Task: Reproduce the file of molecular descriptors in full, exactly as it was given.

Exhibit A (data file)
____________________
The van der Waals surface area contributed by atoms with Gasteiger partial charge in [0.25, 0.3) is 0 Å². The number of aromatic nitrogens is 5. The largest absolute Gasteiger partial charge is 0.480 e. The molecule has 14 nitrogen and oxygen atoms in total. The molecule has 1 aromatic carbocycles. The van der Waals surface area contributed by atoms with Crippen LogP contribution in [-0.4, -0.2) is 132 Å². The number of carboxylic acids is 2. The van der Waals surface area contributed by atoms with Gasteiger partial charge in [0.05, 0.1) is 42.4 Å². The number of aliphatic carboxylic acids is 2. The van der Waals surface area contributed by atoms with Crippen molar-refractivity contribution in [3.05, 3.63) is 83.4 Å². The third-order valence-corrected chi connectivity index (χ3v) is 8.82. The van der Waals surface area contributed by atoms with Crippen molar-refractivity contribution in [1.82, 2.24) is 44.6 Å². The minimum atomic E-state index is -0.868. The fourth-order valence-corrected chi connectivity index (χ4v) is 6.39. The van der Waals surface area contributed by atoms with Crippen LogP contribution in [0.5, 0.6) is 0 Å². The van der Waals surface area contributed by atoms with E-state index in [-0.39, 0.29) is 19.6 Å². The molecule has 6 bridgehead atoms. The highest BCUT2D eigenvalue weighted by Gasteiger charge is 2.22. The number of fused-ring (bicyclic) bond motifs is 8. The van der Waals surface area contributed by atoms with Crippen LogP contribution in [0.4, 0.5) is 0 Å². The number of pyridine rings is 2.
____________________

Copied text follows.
The van der Waals surface area contributed by atoms with Gasteiger partial charge in [0.25, 0.3) is 0 Å². The number of aromatic nitrogens is 5. The largest absolute Gasteiger partial charge is 0.480 e. The molecule has 14 nitrogen and oxygen atoms in total. The molecule has 1 aromatic carbocycles. The van der Waals surface area contributed by atoms with Crippen LogP contribution in [-0.4, -0.2) is 132 Å². The number of carboxylic acids is 2. The van der Waals surface area contributed by atoms with Gasteiger partial charge in [0.05, 0.1) is 42.4 Å². The number of aliphatic carboxylic acids is 2. The van der Waals surface area contributed by atoms with Crippen molar-refractivity contribution in [3.05, 3.63) is 83.4 Å². The third-order valence-corrected chi connectivity index (χ3v) is 8.82. The van der Waals surface area contributed by atoms with Crippen molar-refractivity contribution in [1.82, 2.24) is 44.6 Å². The minimum atomic E-state index is -0.868. The fourth-order valence-corrected chi connectivity index (χ4v) is 6.39. The van der Waals surface area contributed by atoms with Crippen LogP contribution in [0.5, 0.6) is 0 Å². The van der Waals surface area contributed by atoms with E-state index in [-0.39, 0.29) is 19.6 Å². The molecule has 6 bridgehead atoms. The highest BCUT2D eigenvalue weighted by Gasteiger charge is 2.22. The number of fused-ring (bicyclic) bond motifs is 8. The van der Waals surface area contributed by atoms with Crippen LogP contribution in [0.4, 0.5) is 0 Å². The number of pyridine rings is 2.